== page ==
Opening of Japan

LS dated 12 July 1856 from Baynard Taylor to Captain Henry A. Adams.

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Page 4 - 12 July 1856 letter.

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  New York,
July 12, 1856
Capt. H. A. Adams:
My Dear Sir:
I regret
that I was not one of those who
welcomed you on your arrival in
New York. I called at the Aster
House on Sunday morning, but
you had already left for Washington.
It would have given me great pleasure
to have seen you, and to have heard
through you of my friend in the
squadron. I missed a great deal by
being obliged to return home before the
second voyage to Japan, which would
have enabled me to see Yezaimon
and Sabinoske take their first trip
in an American rail road. You
have succeeded gloriously, and I am
doubly rejoiced at it, for I have
ventured to predict a similar result,
whenever my opinion has been asked.

[Page 2]
I have been endeavoring to create
a little more interest in the ex-
pedition by a lecture on Japan,
which I delivered through the Northern
and Western States during the winter.
I endeavored to give an idea of the
character of the Japanese people,
as contrasted with that of the Chinese,
and the advantages which may accrue
to us from the opening of the
country; and disclosed nothing concern-
ing the expedition which the Com-
modore had not authorized me to
make public.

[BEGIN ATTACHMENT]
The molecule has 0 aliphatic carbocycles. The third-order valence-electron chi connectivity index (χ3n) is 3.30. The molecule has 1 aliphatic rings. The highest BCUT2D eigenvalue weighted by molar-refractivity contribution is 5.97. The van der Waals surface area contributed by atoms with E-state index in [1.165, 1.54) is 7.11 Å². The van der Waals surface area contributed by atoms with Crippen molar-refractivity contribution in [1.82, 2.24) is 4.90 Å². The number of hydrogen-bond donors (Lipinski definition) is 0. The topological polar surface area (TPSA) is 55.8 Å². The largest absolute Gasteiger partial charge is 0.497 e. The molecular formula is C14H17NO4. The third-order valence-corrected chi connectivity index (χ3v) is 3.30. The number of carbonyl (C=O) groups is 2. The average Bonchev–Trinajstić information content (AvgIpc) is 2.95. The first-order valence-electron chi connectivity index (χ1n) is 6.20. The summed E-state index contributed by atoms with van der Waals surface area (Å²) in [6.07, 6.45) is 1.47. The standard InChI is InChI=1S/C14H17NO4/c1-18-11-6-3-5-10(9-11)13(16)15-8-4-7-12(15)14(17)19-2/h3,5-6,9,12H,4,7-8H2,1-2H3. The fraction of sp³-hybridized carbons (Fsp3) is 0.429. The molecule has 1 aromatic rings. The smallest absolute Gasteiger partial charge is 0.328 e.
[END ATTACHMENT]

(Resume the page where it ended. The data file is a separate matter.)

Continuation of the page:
Perhaps you can inform me
about what time the expedition will
return. I am now engaged in
preparing for the press my travels
in Africa, and desire to give, in
a later volume, my adventures
in India, China, Loo-Choo and
Japan. This, however, I cannot do
until I receive my notes and
journals which I gave up to
Com. Perry according to the order

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of the Department, and I should like
to know at what period I may be
able to receive them. The Department
will no doubt allow me the use of
them as soon as they are received.
I suppose the Russian War
will prevent Lt. Bent and Mr.
Heine from making their proposed
journey through Siberia.
Is there any possibility of obtaining
a copy of the Treaty for publication?
The principal points have already
been made public, and I suppose
the Government will shortly give
the whole of it to the world.
Perhaps you are acquainted with
the views of the State Department
in this respect, and can tell me
whether there will be any use in
making application.
I reached home on the
20th of December. There was con-
siderable delay in getting your
boxes and those of Capt. Buchanan
through the Custom House, or the

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officers refused to pan them, and
they were not upon the ship's
manifest. A post entry was
finally made and duties assessed
upon them, by which means they
were got through at last. I
have heard from Mrs. Buchanan
of the safe arrival of those which
were addressed to her, and shall
be glad to hear that yours also
reached their destination.
If you should visit New
York this summer, pray let
me know where I may see you.
Very sincerely yours,
Baynard Taylor